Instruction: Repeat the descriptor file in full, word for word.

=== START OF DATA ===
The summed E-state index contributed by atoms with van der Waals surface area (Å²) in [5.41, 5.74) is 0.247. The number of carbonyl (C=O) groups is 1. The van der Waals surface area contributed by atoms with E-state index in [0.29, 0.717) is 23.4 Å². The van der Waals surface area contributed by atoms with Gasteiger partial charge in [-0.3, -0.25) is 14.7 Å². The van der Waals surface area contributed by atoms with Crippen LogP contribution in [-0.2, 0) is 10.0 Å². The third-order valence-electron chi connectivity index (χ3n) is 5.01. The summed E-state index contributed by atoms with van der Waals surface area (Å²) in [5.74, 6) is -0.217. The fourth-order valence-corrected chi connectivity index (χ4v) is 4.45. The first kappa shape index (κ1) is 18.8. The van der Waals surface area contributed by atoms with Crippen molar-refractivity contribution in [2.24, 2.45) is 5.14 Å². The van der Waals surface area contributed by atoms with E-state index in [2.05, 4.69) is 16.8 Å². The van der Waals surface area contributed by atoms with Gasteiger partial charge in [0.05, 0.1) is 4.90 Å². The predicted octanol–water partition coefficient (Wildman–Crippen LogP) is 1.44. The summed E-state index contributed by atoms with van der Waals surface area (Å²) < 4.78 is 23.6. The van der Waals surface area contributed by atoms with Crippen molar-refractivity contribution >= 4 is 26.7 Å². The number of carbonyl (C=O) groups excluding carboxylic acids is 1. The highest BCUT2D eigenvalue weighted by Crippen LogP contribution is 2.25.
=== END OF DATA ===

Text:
The summed E-state index contributed by atoms with van der Waals surface area (Å²) in [5.41, 5.74) is 0.247. The number of carbonyl (C=O) groups is 1. The van der Waals surface area contributed by atoms with E-state index in [0.29, 0.717) is 23.4 Å². The van der Waals surface area contributed by atoms with Gasteiger partial charge in [-0.3, -0.25) is 14.7 Å². The van der Waals surface area contributed by atoms with Crippen LogP contribution in [-0.2, 0) is 10.0 Å². The third-order valence-electron chi connectivity index (χ3n) is 5.01. The summed E-state index contributed by atoms with van der Waals surface area (Å²) in [5.74, 6) is -0.217. The fourth-order valence-corrected chi connectivity index (χ4v) is 4.45. The first kappa shape index (κ1) is 18.8. The van der Waals surface area contributed by atoms with Crippen molar-refractivity contribution in [2.24, 2.45) is 5.14 Å². The van der Waals surface area contributed by atoms with E-state index in [2.05, 4.69) is 16.8 Å². The van der Waals surface area contributed by atoms with Gasteiger partial charge in [0.05, 0.1) is 4.90 Å². The predicted octanol–water partition coefficient (Wildman–Crippen LogP) is 1.44. The summed E-state index contributed by atoms with van der Waals surface area (Å²) < 4.78 is 23.6. The van der Waals surface area contributed by atoms with Crippen molar-refractivity contribution >= 4 is 26.7 Å². The number of carbonyl (C=O) groups excluding carboxylic acids is 1. The highest BCUT2D eigenvalue weighted by Crippen LogP contribution is 2.25.